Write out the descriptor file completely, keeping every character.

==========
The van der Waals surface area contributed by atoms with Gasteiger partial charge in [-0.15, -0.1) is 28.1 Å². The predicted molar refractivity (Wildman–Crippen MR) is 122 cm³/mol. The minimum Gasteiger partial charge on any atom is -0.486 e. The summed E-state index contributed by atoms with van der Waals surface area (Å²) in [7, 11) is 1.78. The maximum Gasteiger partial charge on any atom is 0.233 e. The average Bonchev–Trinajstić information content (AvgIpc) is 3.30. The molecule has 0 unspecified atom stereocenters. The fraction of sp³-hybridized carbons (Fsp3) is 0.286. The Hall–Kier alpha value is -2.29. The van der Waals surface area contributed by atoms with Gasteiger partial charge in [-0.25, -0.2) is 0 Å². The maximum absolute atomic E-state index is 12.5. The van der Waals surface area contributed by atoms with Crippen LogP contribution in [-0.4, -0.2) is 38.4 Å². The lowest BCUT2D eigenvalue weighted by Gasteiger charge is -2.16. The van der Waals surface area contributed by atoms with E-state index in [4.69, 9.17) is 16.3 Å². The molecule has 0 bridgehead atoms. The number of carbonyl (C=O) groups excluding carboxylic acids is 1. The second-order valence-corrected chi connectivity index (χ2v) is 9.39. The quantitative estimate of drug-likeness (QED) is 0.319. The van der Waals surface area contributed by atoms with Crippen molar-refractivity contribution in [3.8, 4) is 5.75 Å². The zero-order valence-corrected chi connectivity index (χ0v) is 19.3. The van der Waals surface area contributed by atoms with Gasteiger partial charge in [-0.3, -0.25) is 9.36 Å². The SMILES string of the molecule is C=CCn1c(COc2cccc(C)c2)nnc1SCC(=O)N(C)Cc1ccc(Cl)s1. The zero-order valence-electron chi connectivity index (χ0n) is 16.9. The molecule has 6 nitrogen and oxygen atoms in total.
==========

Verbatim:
The van der Waals surface area contributed by atoms with Gasteiger partial charge in [-0.15, -0.1) is 28.1 Å². The predicted molar refractivity (Wildman–Crippen MR) is 122 cm³/mol. The minimum Gasteiger partial charge on any atom is -0.486 e. The summed E-state index contributed by atoms with van der Waals surface area (Å²) in [7, 11) is 1.78. The maximum Gasteiger partial charge on any atom is 0.233 e. The average Bonchev–Trinajstić information content (AvgIpc) is 3.30. The molecule has 0 unspecified atom stereocenters. The fraction of sp³-hybridized carbons (Fsp3) is 0.286. The Hall–Kier alpha value is -2.29. The van der Waals surface area contributed by atoms with Gasteiger partial charge in [-0.25, -0.2) is 0 Å². The maximum absolute atomic E-state index is 12.5. The van der Waals surface area contributed by atoms with Crippen LogP contribution in [-0.4, -0.2) is 38.4 Å². The lowest BCUT2D eigenvalue weighted by Gasteiger charge is -2.16. The van der Waals surface area contributed by atoms with E-state index in [4.69, 9.17) is 16.3 Å². The molecule has 0 bridgehead atoms. The number of carbonyl (C=O) groups excluding carboxylic acids is 1. The second-order valence-corrected chi connectivity index (χ2v) is 9.39. The quantitative estimate of drug-likeness (QED) is 0.319. The van der Waals surface area contributed by atoms with Crippen molar-refractivity contribution in [3.8, 4) is 5.75 Å². The zero-order valence-corrected chi connectivity index (χ0v) is 19.3. The van der Waals surface area contributed by atoms with Gasteiger partial charge in [-0.3, -0.25) is 9.36 Å². The SMILES string of the molecule is C=CCn1c(COc2cccc(C)c2)nnc1SCC(=O)N(C)Cc1ccc(Cl)s1. The zero-order valence-electron chi connectivity index (χ0n) is 16.9. The molecule has 6 nitrogen and oxygen atoms in total.